satryo1@indo.net.id

Engkos Achmad Kuncoro (Assoc. Prof. Dr.) is currently as a Vice Rector at Bina Nusantara University, Jakarta, Indonesia , PH-+62-21-5345830. E-mail: eak@binus.edu

Dyah Budiastuti (Assoc. Prof. Dr.) is currently as a Deputy Head of Docctoral Program, BINUS Business School Graduate, Bina Nusantara University, Jakarta, Indonesia, PH-+62-21-5345830. E-mail:

(2)

754

attention to individual inspiration (employees) and pay attention to individual differences [21] by interacting with subordinates [22]. The transformational leadership model has resulted in significant organizational change since this form of leadership emphasizes higher levels of intrinsic motivation, trust, commitment, and loyalty of subordinates [23], [24] and the ability to transform subordinates [25], [26].

Knowledge management is considered a practical approach [27], systematic processes [28], a practice [29] and ability [30]) and organizational treatment [31] in identifying, managing and sharing all assets owned by the organization. Knowledge management transforms experience and information into results so that the essential thing in knowledge management is the establishment of a conducive learning environment so that workers are motivated to continue learning, utilize information or knowledge provided by the organization, and develop their individual knowledge, and ultimately willing to share new knowledge gained to become knowledge organization. To put it simple, knowledge management focuses on to cultivating knowledge where every person within organization are willing to share knowledge (knowledge sharing) to be more productive.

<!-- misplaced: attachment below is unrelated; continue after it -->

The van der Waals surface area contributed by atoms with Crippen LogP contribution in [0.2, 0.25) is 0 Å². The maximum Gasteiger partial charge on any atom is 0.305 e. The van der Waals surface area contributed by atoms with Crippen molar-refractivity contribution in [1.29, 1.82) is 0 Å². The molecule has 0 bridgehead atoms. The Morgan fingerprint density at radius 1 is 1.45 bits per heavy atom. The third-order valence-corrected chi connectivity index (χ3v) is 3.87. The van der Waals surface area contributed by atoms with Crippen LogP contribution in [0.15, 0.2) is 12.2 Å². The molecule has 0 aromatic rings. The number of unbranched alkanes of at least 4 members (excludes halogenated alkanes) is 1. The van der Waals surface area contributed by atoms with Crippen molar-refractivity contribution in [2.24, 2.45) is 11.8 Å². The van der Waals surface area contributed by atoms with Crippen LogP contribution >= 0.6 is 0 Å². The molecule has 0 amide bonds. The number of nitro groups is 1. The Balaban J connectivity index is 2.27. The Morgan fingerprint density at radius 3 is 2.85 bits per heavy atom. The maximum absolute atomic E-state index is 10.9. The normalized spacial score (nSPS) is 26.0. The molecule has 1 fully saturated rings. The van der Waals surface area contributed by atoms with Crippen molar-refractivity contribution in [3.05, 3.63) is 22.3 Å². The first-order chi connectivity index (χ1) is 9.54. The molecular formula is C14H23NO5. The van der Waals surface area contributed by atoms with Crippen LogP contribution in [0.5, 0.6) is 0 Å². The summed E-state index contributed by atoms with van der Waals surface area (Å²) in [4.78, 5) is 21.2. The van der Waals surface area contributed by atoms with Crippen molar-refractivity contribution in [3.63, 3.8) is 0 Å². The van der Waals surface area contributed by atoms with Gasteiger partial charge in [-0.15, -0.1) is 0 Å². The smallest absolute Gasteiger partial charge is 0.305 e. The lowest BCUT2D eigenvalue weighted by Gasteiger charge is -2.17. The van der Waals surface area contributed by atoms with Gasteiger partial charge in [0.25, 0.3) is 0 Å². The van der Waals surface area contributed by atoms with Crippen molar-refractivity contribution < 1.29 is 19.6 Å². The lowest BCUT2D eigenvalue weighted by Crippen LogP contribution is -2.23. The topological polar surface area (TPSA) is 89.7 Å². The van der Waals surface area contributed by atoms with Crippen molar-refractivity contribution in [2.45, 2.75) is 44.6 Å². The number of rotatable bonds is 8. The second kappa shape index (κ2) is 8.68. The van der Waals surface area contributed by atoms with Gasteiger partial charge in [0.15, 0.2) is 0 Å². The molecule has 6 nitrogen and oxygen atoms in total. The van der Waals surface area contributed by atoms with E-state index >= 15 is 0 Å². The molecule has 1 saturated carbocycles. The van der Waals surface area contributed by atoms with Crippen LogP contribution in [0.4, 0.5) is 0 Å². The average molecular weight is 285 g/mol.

Entrepreneurship is the process of bringing money, work and business to the market to generate new business, where the process has high risk of real uncertainty or unassailable chance of success. Entrepreneurship is also perceived as a process of change that leads to the introduction of new products, new processes, new ways, new market prices, or new sources of raw materials for processing [32], [33]. The process of change requires confidence, ability to discover new opportunities. In allocating resources to take advantage of opportunities to maximize financial returns, and creative abilities by taking account of the risks that to be faced.

Transformational leadership have a significant positive impact on innovative behavior [34]; and have a significant positive impact on entrepreneurship. The research findings reflect the importance of leadership styles and their impact on employee behavior in the workplace. Agility, idea creation, and implementation of ideas in the workplace play a major role in the company's ability to compete [35], [36].